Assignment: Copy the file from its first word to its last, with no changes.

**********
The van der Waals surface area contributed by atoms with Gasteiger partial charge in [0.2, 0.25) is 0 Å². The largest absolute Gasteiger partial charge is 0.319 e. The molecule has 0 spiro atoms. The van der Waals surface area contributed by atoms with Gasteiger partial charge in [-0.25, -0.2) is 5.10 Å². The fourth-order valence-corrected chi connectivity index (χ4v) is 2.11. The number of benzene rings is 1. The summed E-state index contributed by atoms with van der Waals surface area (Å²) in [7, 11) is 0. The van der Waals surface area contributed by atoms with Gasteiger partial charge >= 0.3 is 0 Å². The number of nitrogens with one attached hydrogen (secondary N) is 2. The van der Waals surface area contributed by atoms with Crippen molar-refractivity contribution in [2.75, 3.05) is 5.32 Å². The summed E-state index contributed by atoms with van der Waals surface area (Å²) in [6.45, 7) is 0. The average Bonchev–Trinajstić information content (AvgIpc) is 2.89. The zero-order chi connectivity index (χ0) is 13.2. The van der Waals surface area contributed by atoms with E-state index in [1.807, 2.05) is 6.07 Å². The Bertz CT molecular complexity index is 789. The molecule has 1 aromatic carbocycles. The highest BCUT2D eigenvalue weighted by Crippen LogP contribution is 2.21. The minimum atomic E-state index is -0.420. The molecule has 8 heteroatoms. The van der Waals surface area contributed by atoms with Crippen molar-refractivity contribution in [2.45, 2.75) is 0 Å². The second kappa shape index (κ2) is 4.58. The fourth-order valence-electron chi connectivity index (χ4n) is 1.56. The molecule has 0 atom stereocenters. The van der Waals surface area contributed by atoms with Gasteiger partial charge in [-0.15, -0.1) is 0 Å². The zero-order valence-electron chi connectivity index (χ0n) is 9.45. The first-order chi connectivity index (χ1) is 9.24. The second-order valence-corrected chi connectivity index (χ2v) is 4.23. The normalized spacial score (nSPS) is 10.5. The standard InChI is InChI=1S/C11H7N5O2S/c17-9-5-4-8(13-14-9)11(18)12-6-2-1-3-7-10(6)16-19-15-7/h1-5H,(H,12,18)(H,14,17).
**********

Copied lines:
The van der Waals surface area contributed by atoms with Gasteiger partial charge in [0.2, 0.25) is 0 Å². The largest absolute Gasteiger partial charge is 0.319 e. The molecule has 0 spiro atoms. The van der Waals surface area contributed by atoms with Gasteiger partial charge in [-0.25, -0.2) is 5.10 Å². The fourth-order valence-corrected chi connectivity index (χ4v) is 2.11. The number of benzene rings is 1. The summed E-state index contributed by atoms with van der Waals surface area (Å²) in [7, 11) is 0. The van der Waals surface area contributed by atoms with Gasteiger partial charge >= 0.3 is 0 Å². The number of nitrogens with one attached hydrogen (secondary N) is 2. The van der Waals surface area contributed by atoms with Crippen molar-refractivity contribution in [2.75, 3.05) is 5.32 Å². The summed E-state index contributed by atoms with van der Waals surface area (Å²) in [6.45, 7) is 0. The average Bonchev–Trinajstić information content (AvgIpc) is 2.89. The zero-order chi connectivity index (χ0) is 13.2. The van der Waals surface area contributed by atoms with E-state index in [1.807, 2.05) is 6.07 Å². The Bertz CT molecular complexity index is 789. The molecule has 1 aromatic carbocycles. The highest BCUT2D eigenvalue weighted by Crippen LogP contribution is 2.21. The minimum atomic E-state index is -0.420. The molecule has 8 heteroatoms. The van der Waals surface area contributed by atoms with Crippen molar-refractivity contribution in [2.45, 2.75) is 0 Å². The second kappa shape index (κ2) is 4.58. The fourth-order valence-electron chi connectivity index (χ4n) is 1.56. The molecule has 0 atom stereocenters. The van der Waals surface area contributed by atoms with Gasteiger partial charge in [-0.15, -0.1) is 0 Å². The zero-order valence-electron chi connectivity index (χ0n) is 9.45. The first-order chi connectivity index (χ1) is 9.24. The second-order valence-corrected chi connectivity index (χ2v) is 4.23. The normalized spacial score (nSPS) is 10.5. The standard InChI is InChI=1S/C11H7N5O2S/c17-9-5-4-8(13-14-9)11(18)12-6-2-1-3-7-10(6)16-19-15-7/h1-5H,(H,12,18)(H,14,17).